With almost half of South Africans living below the poverty line which means they survive on R500 a month or less, and unemployment rates amongst youth in excess of 50%, businesses can no longer afford to be passive observers of economic revitalisation. Business sustainability now means protecting and nurturing long term markets. Industry can no longer afford to stand aloof from the environment it operates in.
The South African context is a compelling reason for businesses to get involved with society, but captains of industry have for so long been focused on shareholder benefit and the recession has driven such austerity that a natural reaction to 'let’s do good' is 'what is in it for my company?'
A recent study by Harvard Business School and London Business School yields surprisingly promising results. A research paper called The Impact of a Corporate Culture of Sustainability on Corporate Behaviour and Performance indicates companies that have voluntarily embraced sustainability “significantly outperform their counterparts over the long-term, both in terms of stock market and accounting performance.”
In the study, Robert G. Eccles; Ioannis Ioannou; and George Serafeim looked at 90 ‘high sustainability’ and 90 ‘low sustainability’ organisations. The former group had taken aboard a significant number of environmental and social policies since the early to mid-1990s. The latter had not.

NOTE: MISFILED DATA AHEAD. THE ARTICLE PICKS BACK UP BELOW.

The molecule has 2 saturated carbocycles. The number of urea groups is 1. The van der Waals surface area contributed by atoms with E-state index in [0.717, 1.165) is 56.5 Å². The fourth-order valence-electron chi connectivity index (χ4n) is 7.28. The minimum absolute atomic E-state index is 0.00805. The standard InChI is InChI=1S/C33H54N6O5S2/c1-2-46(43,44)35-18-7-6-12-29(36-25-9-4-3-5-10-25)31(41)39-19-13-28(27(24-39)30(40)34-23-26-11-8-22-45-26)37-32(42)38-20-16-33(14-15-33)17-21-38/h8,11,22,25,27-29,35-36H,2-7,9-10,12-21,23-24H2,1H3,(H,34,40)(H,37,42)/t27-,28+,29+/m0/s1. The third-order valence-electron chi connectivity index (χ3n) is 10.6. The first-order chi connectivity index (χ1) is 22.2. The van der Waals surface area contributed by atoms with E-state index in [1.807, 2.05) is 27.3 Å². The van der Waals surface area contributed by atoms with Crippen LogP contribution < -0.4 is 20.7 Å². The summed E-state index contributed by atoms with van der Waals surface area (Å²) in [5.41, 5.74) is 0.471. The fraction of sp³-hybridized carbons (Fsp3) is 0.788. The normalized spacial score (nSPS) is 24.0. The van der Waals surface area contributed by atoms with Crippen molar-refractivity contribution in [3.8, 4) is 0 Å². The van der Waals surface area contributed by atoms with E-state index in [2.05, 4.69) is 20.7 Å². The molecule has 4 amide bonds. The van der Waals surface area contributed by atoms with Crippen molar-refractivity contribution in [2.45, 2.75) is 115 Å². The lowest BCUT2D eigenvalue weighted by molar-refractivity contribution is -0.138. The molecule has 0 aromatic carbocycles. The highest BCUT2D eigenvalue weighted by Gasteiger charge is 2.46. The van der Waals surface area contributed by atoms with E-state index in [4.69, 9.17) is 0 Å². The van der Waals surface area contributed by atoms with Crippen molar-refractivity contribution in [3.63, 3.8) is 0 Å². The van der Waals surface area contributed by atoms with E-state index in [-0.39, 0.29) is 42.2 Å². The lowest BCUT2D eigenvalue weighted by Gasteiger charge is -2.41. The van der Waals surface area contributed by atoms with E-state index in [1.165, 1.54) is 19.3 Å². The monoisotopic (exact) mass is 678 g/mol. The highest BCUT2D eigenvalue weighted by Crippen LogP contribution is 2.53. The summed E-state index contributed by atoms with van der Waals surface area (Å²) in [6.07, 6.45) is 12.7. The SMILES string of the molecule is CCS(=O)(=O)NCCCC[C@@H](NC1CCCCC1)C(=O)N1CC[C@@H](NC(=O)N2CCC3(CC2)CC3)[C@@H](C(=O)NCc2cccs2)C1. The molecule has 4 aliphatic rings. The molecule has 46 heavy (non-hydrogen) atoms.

“We document that sustainable firms are fundamentally different from their traditional counterparts with respect to their governance structure, the extent of stakeholder engagement, the extent of long-term orientation in corporate communications and investor base, and the measurement and disclosure of nonfinancial information and metrics,” the research states. “This is an important finding because it suggests that the adoption of these policies reflects a substantive part of corporate culture rather than purely greenwashing and cheap talk.”
The good news is that the study shows that companies can adopt environmentally and socially responsible policies without sacrificing shareholder wealth, and in fact the opposite is true. Sustainable firms generate significantly higher profits and shareholder returns, suggesting that developing a corporate culture of sustainability may be a source of long-term competitive advantage.
The authors found ‘high sustainability’ businesses had a more engaged workforce, a more loyal and satisfied customer base, better relationships with stakeholders, greater transparency, a more collaborative community, and a better ability to innovate.
Basically the research shows that doing good is good for business, and when reading the research an axiomatic truth is that companies that care enough to change the world for the better, sweat the other details too. This is likely to be the ‘secret sauce’ to persistent superior performance in the very long term.
Knowing that doing good is good for business is the easy part. The hard part is doing good that’s both meaningful and sustainable, and doing that which makes a real long-term difference.